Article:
Sunday, May 4, 2008


Friction is one of the great, generating forces in drama, an observation that also recognizes the experience as an integral part of the human genome. Understanding the application and consequences of friction is a basic tool of the writer.

Friction is indeed the rubbing of one's heel against the back of an unwieldy shoe, bound under those circumstances to produce a blister. Friction is the rubbing of one individual against another, equally bound under some circumstances to produce a blister of attitude if not of actual dermal irritation. On other occasions the rubbing of one individual against another may produce a condition known variously as frottage, humping, serious arousal, or for the elderly, funny arousal.

Friction may be the rubbing of agendas as well as body parts. It may be consensual or the result of intransigence allowed to stew and simmer; it may manifest itself within one individual using as a template all the permutations I have already noted.

We create friction when we rub out palms together in anticipation of merely to warm our hands.

We create friction when we rub the back of our neck while working toward a decision.

We create friction when we rub our thumb over the second and index fingers of a hand, a sign universally interpreted to mean send money. Now.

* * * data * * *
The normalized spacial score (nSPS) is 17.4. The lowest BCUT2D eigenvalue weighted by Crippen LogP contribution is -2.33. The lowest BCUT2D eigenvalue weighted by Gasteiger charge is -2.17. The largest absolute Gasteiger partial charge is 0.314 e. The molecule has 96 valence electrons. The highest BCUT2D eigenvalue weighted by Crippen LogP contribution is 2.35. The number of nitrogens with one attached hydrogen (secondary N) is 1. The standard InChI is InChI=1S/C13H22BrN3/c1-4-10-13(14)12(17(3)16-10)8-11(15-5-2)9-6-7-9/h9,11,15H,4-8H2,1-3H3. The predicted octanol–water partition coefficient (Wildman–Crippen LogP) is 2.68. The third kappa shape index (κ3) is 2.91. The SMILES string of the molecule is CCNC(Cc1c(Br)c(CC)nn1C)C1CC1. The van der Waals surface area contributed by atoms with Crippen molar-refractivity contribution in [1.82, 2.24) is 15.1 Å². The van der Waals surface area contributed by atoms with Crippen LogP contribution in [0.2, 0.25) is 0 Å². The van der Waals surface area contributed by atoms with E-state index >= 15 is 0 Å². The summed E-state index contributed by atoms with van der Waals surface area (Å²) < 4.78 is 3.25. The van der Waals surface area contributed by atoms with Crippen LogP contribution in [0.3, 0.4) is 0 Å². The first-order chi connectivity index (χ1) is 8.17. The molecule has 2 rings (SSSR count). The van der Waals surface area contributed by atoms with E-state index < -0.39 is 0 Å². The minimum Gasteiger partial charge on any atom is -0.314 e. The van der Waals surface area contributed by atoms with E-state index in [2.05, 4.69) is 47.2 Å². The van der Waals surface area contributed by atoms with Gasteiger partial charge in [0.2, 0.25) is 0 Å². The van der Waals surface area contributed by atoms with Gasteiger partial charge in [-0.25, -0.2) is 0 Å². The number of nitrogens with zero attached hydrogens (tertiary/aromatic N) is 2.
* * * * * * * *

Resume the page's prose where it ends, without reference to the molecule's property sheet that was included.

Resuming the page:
We create friction when we act on an agenda of our own devising, to the exclusion of or a deliberate ignorance of the agenda of one or more others.

We feel the effects of friction when a relationship, job, social experience, or social taboo closes in, cutting off escape paths.

We feel the effects of friction when we attempt to be the social or literary equivalent of a blister pad, using ourself as a buffer between two frictional forces, with the frequent result of experiencing a blister on both sides.

There are numerous things we may do to ameliorate or remove friction, sometimes by using a balm or lubricant, other times by using the balm or lubricant of tact, other times yet by processing information from our antenna that warns us of forthcoming rubbing.

Such is the nature of human participation: friction when applied with the proper intent may produce the tingle of sensual pleasure, the crackle of inspiration, the reverberation of intellectual stimulus. Even the, time enters as a factor. Too much tingle can actually produce irritation. When improperly applied over a span of time, friction may produce blister or callous, one the traces of irritation, the latter an armor against the agent of cause.

We must exercise great care as humans who write to rub up against the things that produce tingles and to avoid contact with those that produce armor.

The moral is that we want to tingle, not to be callous.


R.L. Bourges said...

Tact. as in tactile, yes?

Lori Witzel said...

Kick-a** metaphors -- this post may be a metafive on the role of friction.

And for dessert?
How about some fricatives (etymology, fricare, Latin "to rub"):